Repent America sparks debate

Co-Author: Augusta Nissly

Members of Repent America shouted from atop step stools and displayed photos of aborted fetuses as students walked past their protest at three different locations on campus on Thurs., Oct. 9.

The group of approximately 25 is based in Philadelphia and has visited several state universities, including West Chester, Indiana, Lock Haven and Shippensburg.

“We want to be a voice for the voiceless,” Mark Diener from Repent America said. “We want to present the Word of God while presenting the horror of abortion.”

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Repent America was set up in front of the Student Memorial Center, the quad and near Lyle Hall. According to Dr. Aminta Breaux, VP of student affairs, protestors are allowed to be at any location on campus as long as they do not disrupt university activities.

“As a public university we cannot make people stay at the bell tower,” Breaux said. “They have to be able to use their constitutional right to free speech wherever they want.”

MUPD will request that groups protest at the bell tower in order to provide more security between students and organization members. “They can be anywhere on campus,” said Chief Wayne Silcox. “As long as they are not obstructing walkways, technically they do not need a permit, and they are entitled to be here.”

Silent Witness, a branch of MU Allies and a county-wide organization, were present with black and gold umbrellas as a barrier between protestors and students.

“We use non-confrontational tactics as peacekeepers,” Dr. Blaise Liffick, professor of computer science and Silent Witness director of operations, said. “There is no interest in dialogue, just an interest in proselytizing.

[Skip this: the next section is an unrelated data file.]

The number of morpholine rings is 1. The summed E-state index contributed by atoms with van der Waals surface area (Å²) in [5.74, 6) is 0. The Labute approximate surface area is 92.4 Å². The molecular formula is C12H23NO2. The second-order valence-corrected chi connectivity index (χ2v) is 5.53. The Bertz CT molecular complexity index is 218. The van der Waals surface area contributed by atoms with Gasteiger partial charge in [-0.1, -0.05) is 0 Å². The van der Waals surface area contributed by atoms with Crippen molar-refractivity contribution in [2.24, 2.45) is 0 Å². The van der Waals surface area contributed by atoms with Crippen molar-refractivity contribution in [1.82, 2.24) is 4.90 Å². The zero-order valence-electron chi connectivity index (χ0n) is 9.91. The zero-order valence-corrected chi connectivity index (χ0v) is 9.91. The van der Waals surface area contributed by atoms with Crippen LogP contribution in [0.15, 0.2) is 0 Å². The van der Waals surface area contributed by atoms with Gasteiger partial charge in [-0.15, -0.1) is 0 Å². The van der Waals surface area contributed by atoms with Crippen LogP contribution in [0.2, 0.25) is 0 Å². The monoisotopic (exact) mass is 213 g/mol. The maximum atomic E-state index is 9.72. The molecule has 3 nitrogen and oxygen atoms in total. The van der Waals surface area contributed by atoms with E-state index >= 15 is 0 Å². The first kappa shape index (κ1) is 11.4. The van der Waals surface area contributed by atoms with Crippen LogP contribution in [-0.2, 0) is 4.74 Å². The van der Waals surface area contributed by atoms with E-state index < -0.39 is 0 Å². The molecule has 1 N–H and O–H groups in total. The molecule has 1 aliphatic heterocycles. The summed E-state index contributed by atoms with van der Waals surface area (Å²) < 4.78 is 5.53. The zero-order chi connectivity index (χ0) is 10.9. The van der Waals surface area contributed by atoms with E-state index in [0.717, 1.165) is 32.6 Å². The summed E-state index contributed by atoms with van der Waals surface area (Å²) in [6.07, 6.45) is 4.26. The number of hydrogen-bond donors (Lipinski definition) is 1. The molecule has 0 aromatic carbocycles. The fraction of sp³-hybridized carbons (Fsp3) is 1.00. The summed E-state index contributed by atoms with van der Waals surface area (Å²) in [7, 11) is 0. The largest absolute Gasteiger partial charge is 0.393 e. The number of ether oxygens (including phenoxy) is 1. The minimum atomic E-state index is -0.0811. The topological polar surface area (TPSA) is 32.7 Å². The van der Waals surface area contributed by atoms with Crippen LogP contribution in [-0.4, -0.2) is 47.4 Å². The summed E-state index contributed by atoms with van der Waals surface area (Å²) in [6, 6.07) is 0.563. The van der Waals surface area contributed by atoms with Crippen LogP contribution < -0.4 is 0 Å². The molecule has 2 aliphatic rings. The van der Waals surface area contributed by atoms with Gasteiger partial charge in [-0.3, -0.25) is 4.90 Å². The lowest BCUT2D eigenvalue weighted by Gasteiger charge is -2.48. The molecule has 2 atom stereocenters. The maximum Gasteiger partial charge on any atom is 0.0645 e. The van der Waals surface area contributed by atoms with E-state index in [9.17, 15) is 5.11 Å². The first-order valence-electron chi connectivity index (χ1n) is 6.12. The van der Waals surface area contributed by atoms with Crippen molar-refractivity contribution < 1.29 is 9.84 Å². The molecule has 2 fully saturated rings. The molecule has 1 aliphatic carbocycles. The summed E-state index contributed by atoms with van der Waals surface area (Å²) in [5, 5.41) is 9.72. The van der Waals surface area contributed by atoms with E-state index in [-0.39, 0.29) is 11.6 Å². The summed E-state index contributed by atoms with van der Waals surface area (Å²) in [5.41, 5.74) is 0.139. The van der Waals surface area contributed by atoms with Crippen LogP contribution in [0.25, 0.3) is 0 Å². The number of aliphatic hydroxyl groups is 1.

Liffick trains members of Silent Witness on the tactics of silent protesting when other organizations demonstrate against homosexuality. Trying to block the picture of aborted fetuses, the member of Silent Witness used umbrellas to stand in between the pictures and passersby.

“We are using the umbrellas to block the views,” said sophomore Sarah Agnew. “People should have their own opinions, but not like this.”

Dr. Doug Zander, director of admissions, provided the umbrellas used to block the views. The umbrellas are a symbol of the Silent Witness organization. “They typically use umbrellas to be the peace keepers during a protest such as this,” said Zander. Silent Witness usually uses the GLBT colored umbrellas. ‘They didn’t want to use their normal ones, so the admissions office donated ours to be used,” added Zander.

Freshman Tricia Getten watched as other students argued with Diener in front of the SMC. “I don’t like what he’s saying,” Getten said. “I think gay marriage can be anything you want.”

Many students lined the walkways trying to figure out what was being debated. The main theme of the debates was homosexuality.

“It’s incorrect to say the least,” said junior Ian Miller. “Instead of preaching about an issue like this, talk about how Jesus loves us.”

Another student felt the discussion was not accurately based. “It seems to be bringing up points on 50 year-old arguments,” said junior Zach Hoch. “He is trying to argue things that don’t match up.”

Although the pictures of the aborted fetuses disturbed many who walked by, some, they did not bother. ‘The pictures don’t bug me,” said junior Chris Wells. “I am pro-life, but he is using the topic as a gateway for a much broader issue.”

“I don’t think you can sway people’s opinions on a college campus,” added senior Jessica Jones. “I am against the pictures, and the turning of people away to the issues.”